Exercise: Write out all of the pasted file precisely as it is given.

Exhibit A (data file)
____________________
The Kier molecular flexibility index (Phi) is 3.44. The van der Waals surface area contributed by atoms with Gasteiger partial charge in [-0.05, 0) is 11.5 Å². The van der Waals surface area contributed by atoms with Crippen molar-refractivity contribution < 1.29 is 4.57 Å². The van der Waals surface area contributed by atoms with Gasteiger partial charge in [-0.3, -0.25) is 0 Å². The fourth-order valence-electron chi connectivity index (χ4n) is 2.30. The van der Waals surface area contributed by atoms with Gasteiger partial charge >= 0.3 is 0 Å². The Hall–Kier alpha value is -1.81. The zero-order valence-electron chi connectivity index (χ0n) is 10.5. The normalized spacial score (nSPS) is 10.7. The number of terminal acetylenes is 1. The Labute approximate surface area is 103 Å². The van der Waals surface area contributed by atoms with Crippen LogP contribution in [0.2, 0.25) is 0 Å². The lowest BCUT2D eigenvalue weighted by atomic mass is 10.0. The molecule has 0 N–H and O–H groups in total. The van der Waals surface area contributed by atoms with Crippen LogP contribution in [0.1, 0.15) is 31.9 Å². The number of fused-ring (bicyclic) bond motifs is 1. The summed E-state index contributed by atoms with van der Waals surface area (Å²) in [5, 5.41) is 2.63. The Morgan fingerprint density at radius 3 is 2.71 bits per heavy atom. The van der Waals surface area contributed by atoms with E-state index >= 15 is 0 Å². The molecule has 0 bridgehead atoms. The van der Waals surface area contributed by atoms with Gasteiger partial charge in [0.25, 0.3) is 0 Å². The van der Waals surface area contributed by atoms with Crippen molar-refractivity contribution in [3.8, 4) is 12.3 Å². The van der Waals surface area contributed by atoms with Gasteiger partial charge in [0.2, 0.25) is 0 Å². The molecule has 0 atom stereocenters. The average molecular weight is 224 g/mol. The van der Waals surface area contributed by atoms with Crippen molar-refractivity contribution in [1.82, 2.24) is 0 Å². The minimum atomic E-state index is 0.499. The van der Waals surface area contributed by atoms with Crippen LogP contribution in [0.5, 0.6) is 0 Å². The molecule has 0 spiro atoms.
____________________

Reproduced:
The Kier molecular flexibility index (Phi) is 3.44. The van der Waals surface area contributed by atoms with Gasteiger partial charge in [-0.05, 0) is 11.5 Å². The van der Waals surface area contributed by atoms with Crippen molar-refractivity contribution < 1.29 is 4.57 Å². The van der Waals surface area contributed by atoms with Gasteiger partial charge in [-0.3, -0.25) is 0 Å². The fourth-order valence-electron chi connectivity index (χ4n) is 2.30. The van der Waals surface area contributed by atoms with Gasteiger partial charge >= 0.3 is 0 Å². The Hall–Kier alpha value is -1.81. The zero-order valence-electron chi connectivity index (χ0n) is 10.5. The normalized spacial score (nSPS) is 10.7. The number of terminal acetylenes is 1. The Labute approximate surface area is 103 Å². The van der Waals surface area contributed by atoms with Crippen LogP contribution in [0.2, 0.25) is 0 Å². The lowest BCUT2D eigenvalue weighted by atomic mass is 10.0. The molecule has 0 N–H and O–H groups in total. The van der Waals surface area contributed by atoms with Crippen LogP contribution in [0.1, 0.15) is 31.9 Å². The number of fused-ring (bicyclic) bond motifs is 1. The summed E-state index contributed by atoms with van der Waals surface area (Å²) in [5, 5.41) is 2.63. The Morgan fingerprint density at radius 3 is 2.71 bits per heavy atom. The van der Waals surface area contributed by atoms with E-state index >= 15 is 0 Å². The molecule has 0 bridgehead atoms. The van der Waals surface area contributed by atoms with Gasteiger partial charge in [0.25, 0.3) is 0 Å². The van der Waals surface area contributed by atoms with Crippen molar-refractivity contribution in [3.8, 4) is 12.3 Å². The van der Waals surface area contributed by atoms with Gasteiger partial charge in [0.2, 0.25) is 0 Å². The molecule has 0 atom stereocenters. The average molecular weight is 224 g/mol. The van der Waals surface area contributed by atoms with Crippen molar-refractivity contribution in [1.82, 2.24) is 0 Å². The minimum atomic E-state index is 0.499. The van der Waals surface area contributed by atoms with Crippen LogP contribution in [0.5, 0.6) is 0 Å². The molecule has 0 spiro atoms.